On Saturday, July 15, Kenilworth Aquatic Gardens in northeast Washington celebrated its annual Waterlily Festival and Founders Day. The festival included traditional Asian music and dance, food, a photography exhibit, and displays by local conservation organizations, including the DC Audubon Society. Today I led a short bird walk for the society to contribute to the occasion.
Three birders joined me this afternoon to look for birds around the gardens. Since it was already midday, our prospects were limited, but we set off eagerly to find what we could. Common Yellowthroats, which breed throughout the gardens, sang constantly, but stayed tucked out of sight in the shade. An Indigo Bunting sang boisterously near the boardwalk. Unlike the yellowthroats, the bunting perched out in the open and allowed all of us to have a good look at it. One Great Egret watched the marsh from the top of a snag. Tree and Barn Swallows coursed over the waters in search of insects. On the way back towards the entrance, we could hear a White-eyed Vireo singing. Two Eastern Kingbirds engaged in a territorial melee.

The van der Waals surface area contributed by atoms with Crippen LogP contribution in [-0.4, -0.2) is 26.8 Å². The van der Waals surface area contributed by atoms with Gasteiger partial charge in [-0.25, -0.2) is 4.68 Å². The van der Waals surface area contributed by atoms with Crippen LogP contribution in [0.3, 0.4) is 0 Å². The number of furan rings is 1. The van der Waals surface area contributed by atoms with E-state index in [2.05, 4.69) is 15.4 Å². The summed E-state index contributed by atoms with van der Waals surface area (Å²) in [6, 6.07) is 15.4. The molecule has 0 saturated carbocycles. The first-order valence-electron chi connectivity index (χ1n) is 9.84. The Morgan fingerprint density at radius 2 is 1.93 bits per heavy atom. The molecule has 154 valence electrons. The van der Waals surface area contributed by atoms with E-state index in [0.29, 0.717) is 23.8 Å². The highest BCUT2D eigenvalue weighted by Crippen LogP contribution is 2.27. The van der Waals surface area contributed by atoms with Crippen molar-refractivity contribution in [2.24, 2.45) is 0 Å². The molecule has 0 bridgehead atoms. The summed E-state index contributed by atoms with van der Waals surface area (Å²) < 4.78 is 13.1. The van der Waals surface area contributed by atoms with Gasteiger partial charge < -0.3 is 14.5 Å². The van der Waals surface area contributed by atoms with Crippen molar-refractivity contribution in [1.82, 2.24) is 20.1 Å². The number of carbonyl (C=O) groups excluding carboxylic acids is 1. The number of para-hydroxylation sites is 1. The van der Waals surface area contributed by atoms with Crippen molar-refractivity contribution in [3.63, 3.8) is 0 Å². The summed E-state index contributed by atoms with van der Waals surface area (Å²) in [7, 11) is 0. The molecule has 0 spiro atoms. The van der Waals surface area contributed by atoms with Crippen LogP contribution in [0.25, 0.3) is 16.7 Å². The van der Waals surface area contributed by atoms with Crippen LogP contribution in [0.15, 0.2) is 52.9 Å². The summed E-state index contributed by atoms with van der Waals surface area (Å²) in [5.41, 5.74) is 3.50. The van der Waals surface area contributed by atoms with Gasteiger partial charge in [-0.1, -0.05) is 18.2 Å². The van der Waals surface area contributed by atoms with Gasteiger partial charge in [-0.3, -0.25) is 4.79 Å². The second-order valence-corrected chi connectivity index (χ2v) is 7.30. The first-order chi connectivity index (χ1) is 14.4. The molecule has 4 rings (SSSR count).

By midsummer, most birds have ceased or reduced their singing, so that they become much harder to find. Luckily for naturalists, butterflies and dragonflies become more apparent at this time of year. We saw Monarchs and Viceroys, a possible Mourning Cloak, and a large Eastern Tiger Swallowtail. Dragonflies were also plentiful; these included Eastern Amberwings, Eastern Pondhawks, Common Whitetails, and Slaty Skimmers.